For determination of encapsulation efficiency and loading capacity, the content of free FA in the supernatant was determined using a UV-vis spectrophotometer (Cary 100 UV-Vis, Agilent, Santa Clara, USA) at a wavelength of 303 nm with the supernatant of their corresponding blank nanoparticles without coated FA as basic correction (29). The EE (%) and LC (%) were then calculated by the following equations, respectively: EE = 100 × weight of initially added FA − weight of free FA in the supernatant / weight of initially added FA; LC = 100 × weight of initially added FA − weight of free FA in the supernatant / weight of sample.

Zeta potential and hydrodynamic size distribution of the nanoparticles were determined by dynamic light scattering technique using a Nano ZS Zetasizer (Malvern Instruments, Malvern, UK). The morphology of the nanoparticles was characterized using a field emission scanning electron microscope (TESCAN MIRA3, Tescan, Kohoutovice, Czech Republic). Fourier transform infrared (FTIR) spectra were recorded using a FTIR spectrophotometer (WQF-510, Beijing Rayleigh Analytical Instrument Corporation, Beijing, China) equipped with a deuterated triglycine sulfate (DTGS) detector and KBr beam splitter. Interferograms were accumulated over the spectral range between 4,000 and 400 cm−1 with a nominal resolution of 2 cm−1 and 100 scans.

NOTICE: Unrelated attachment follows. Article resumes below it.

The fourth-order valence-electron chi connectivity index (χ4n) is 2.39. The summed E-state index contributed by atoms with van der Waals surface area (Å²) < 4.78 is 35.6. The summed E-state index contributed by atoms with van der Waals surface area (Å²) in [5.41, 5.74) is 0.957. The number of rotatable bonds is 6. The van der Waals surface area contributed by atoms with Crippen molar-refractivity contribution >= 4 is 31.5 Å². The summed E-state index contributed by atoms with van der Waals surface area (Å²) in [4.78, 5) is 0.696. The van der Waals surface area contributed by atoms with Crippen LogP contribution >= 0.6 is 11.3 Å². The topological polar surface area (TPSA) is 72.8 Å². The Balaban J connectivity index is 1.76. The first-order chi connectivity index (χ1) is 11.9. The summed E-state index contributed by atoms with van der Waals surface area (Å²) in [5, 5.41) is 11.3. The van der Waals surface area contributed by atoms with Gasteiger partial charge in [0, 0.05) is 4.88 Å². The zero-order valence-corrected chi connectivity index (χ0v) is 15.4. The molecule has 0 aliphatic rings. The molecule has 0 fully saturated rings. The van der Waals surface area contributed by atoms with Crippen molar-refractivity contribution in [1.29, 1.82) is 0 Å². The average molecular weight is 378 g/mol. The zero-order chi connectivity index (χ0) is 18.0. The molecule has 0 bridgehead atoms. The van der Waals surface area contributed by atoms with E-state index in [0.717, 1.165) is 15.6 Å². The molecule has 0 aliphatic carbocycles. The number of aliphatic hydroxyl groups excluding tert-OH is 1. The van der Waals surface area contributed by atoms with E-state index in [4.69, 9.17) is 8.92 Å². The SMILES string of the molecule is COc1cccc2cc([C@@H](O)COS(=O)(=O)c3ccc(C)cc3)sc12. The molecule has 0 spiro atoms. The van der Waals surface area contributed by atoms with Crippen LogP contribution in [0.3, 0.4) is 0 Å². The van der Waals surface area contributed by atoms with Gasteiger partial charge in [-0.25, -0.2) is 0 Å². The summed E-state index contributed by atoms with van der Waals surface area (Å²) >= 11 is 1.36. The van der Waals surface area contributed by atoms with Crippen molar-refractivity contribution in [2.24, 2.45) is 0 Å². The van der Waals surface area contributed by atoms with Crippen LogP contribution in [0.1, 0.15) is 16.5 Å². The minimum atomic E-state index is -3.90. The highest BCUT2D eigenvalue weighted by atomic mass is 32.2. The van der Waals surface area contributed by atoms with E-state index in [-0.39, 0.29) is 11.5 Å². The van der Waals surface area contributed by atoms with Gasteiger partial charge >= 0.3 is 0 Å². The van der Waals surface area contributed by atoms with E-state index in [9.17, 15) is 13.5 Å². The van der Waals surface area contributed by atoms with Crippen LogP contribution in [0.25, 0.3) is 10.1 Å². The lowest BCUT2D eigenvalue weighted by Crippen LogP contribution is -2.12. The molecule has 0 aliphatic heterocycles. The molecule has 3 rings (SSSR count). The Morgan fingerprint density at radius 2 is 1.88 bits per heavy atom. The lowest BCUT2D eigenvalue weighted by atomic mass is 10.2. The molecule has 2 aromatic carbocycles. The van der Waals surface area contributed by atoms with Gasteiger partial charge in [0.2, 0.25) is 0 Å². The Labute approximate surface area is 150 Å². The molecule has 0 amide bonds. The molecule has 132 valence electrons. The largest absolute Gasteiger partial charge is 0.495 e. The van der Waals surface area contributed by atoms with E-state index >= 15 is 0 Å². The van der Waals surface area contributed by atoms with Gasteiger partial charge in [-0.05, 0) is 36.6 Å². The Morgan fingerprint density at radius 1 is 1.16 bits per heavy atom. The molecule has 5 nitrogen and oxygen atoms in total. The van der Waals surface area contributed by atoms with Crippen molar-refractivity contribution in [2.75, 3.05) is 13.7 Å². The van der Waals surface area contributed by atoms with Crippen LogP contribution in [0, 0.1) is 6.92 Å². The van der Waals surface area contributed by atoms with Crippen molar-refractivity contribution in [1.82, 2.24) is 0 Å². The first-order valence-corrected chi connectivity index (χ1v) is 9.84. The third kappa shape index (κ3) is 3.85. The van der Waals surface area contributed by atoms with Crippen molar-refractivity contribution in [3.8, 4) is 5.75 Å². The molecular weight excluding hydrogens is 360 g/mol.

Diet Preparation

The formulation and proximate composition of the basal diet are shown in Table 1. Fish meal, soybean meal, and wheat gluten were used as protein sources, while soybean oil and fish oil were used as lipid sources. Five experimental diets were prepared from the purified ingredients by supplementing graded levels (0.0, 0.1, 0.25, 0.5, and 1 mg kg−1) of nanochitosans coated with FA at the expense of alpha cellulose. The diets were prepared as described by Jamalzad Falah et al. (16) and stored at −20°C until use.

TABLE 1
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Table 1. Ingredients and proximate compositions of the basal diet for rainbow trout, Oncorhynchus mykiss.

Experimental Fish and Feeding Procedure